The central gardens offer a quiet spot to take in a panorama of Queen Square’s four sides, all of which are Grade I listed. The monument standing within the gardens, known locally as the Bath Needle, is officially known as the Beau Nash Monument. Nash, a popular local socialite credited with attracting the great and good to Bath in the late 18th century, gifted the monument to the town to commemorate the visit of Prince Frederick, who later lived a short walk up Lansdown Hill away, at 1 Royal Crescent.
Bath Assembly Rooms

7) Bath Assembly Rooms (must see)

The Assembly Rooms, located on the northern edges of the city center, can lay claim to being the historic heart of Bath. In the city’s Georgian heyday, the Assembly Rooms were the epicenter of high society. The social calendar of Bath’s elite revolved around dances, card games and soirées at the Assembly Rooms, with British authors Jane Austen and Charles Dickens both making reference in their novels to the grand social occasions held there.

Now owned by the National Trust, the Assembly Rooms remains remarkably well preserved, despite being partly damaged during World War 2. The building, true to its name, is divided into several rooms, all of which possess original features from their Georgian heyday, including the original crystal chandeliers. The largest room, the ballroom, is still available as a wedding venue, with the card room and octagon serving as refined venues for the reception afterwards!

Entry is free to National Trust members, and is £2.00 for adults, with concessions available. Wheelchairs are available on site, but please book these in advance. The Fashion Museum is housed below the Assembly Rooms, and both venues can be visited by purchasing a joint ticket, available at £7.25 for adults, with concessions available. The Assembly Rooms are on Bennett Street, a ten minute walk from Bath city center.
Sight description based on wikipedia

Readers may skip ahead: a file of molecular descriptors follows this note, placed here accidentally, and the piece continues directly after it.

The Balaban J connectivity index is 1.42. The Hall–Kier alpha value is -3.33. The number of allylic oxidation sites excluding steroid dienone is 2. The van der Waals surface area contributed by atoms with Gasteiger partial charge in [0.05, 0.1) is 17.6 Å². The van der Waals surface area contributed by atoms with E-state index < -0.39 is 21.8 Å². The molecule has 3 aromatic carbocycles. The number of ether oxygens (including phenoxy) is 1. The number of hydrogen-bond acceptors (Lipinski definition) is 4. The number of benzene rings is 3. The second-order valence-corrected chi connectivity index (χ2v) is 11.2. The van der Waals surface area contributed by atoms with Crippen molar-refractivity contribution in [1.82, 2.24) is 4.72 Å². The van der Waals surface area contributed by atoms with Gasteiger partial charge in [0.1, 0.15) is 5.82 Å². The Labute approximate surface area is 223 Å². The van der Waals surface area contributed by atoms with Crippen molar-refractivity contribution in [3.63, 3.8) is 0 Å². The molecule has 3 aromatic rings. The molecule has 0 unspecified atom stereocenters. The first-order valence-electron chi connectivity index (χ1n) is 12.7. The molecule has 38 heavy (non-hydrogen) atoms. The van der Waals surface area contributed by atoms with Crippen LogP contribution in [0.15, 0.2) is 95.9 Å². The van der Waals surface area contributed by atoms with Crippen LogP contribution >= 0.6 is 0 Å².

8) Paragon

The Paragon, in the Walcot area of Bath, is a street of Georgian houses which have been designated as listed buildings. It was designed by Thomas Warr Attwood. It now forms part of the A4. Numbers 1 to 21 are three-storeyed houses with mansard roofs. Each building has matching doors and widows with central pediments and flat entablatures on either side of the 1st floor windows and Tuscan pilasters and pediments to the doorways. Numbers 22 to 37 continue the theme from numbers 1 to 21 and were completed in 1775 by Joseph Axford, a local mason. Numbers 28 to 32 were damaged by bombing during World War II but have since been restored. St Swithin's Church was built between 1779 and 1790 by John Palmer. On 30 May, 1797 the abolitionist William Wilberforce and Barbara Spooner Wilberforce were married in this church. In 1805 it was the burial place of the writer and poet Christopher Anstey and, in 1831, of Rear Admiral Sir Edward Berry.
Sight description based on wikipedia
Pulteney Bridge

9) Pulteney Bridge (must see)

Pulteney Bridge is a bridge that crosses the River Avon. It was completed in 1773 and is designated by English Heritage as a grade I listed building. The bridge was designed by Robert Adam, whose working drawings are preserved in the Sir John Sloane's Museum, and is one of only four bridges in the world with shops across the full span on both sides. Shops on the bridge include a flower shop, an antique map shop, and a juice bar. It is named after Frances Pulteney, heiress in 1767 of the Bathwick estate across the river from Bath. Bathwick was a simple village in a rural setting, but Frances's husband William could see its potential. He made plans to create a new town, which would become a suburb of the historic city of Bath. First he needed a better river crossing than the existing ferry, hence the bridge.
Sight description based on wikipedia

Walking Tours in Bath, England